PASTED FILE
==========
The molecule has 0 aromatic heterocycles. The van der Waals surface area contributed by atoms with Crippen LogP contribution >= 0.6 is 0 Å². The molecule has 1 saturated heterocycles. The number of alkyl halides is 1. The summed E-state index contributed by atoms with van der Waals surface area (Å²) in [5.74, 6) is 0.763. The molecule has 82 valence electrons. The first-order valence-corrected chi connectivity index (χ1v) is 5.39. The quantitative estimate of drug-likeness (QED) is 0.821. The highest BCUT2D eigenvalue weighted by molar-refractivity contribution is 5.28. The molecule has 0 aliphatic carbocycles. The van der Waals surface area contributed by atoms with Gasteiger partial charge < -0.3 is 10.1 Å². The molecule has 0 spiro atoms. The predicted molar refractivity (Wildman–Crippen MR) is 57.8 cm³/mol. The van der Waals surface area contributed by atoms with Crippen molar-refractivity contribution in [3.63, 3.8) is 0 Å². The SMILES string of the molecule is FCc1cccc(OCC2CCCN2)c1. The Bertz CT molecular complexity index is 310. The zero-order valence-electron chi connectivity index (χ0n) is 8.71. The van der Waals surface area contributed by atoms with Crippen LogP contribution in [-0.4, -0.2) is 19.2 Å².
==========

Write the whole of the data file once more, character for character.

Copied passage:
The molecule has 0 aromatic heterocycles. The van der Waals surface area contributed by atoms with Crippen LogP contribution >= 0.6 is 0 Å². The molecule has 1 saturated heterocycles. The number of alkyl halides is 1. The summed E-state index contributed by atoms with van der Waals surface area (Å²) in [5.74, 6) is 0.763. The molecule has 82 valence electrons. The first-order valence-corrected chi connectivity index (χ1v) is 5.39. The quantitative estimate of drug-likeness (QED) is 0.821. The highest BCUT2D eigenvalue weighted by molar-refractivity contribution is 5.28. The molecule has 0 aliphatic carbocycles. The van der Waals surface area contributed by atoms with Gasteiger partial charge < -0.3 is 10.1 Å². The molecule has 0 spiro atoms. The predicted molar refractivity (Wildman–Crippen MR) is 57.8 cm³/mol. The van der Waals surface area contributed by atoms with Crippen molar-refractivity contribution in [3.63, 3.8) is 0 Å². The SMILES string of the molecule is FCc1cccc(OCC2CCCN2)c1. The Bertz CT molecular complexity index is 310. The zero-order valence-electron chi connectivity index (χ0n) is 8.71. The van der Waals surface area contributed by atoms with Crippen LogP contribution in [-0.4, -0.2) is 19.2 Å².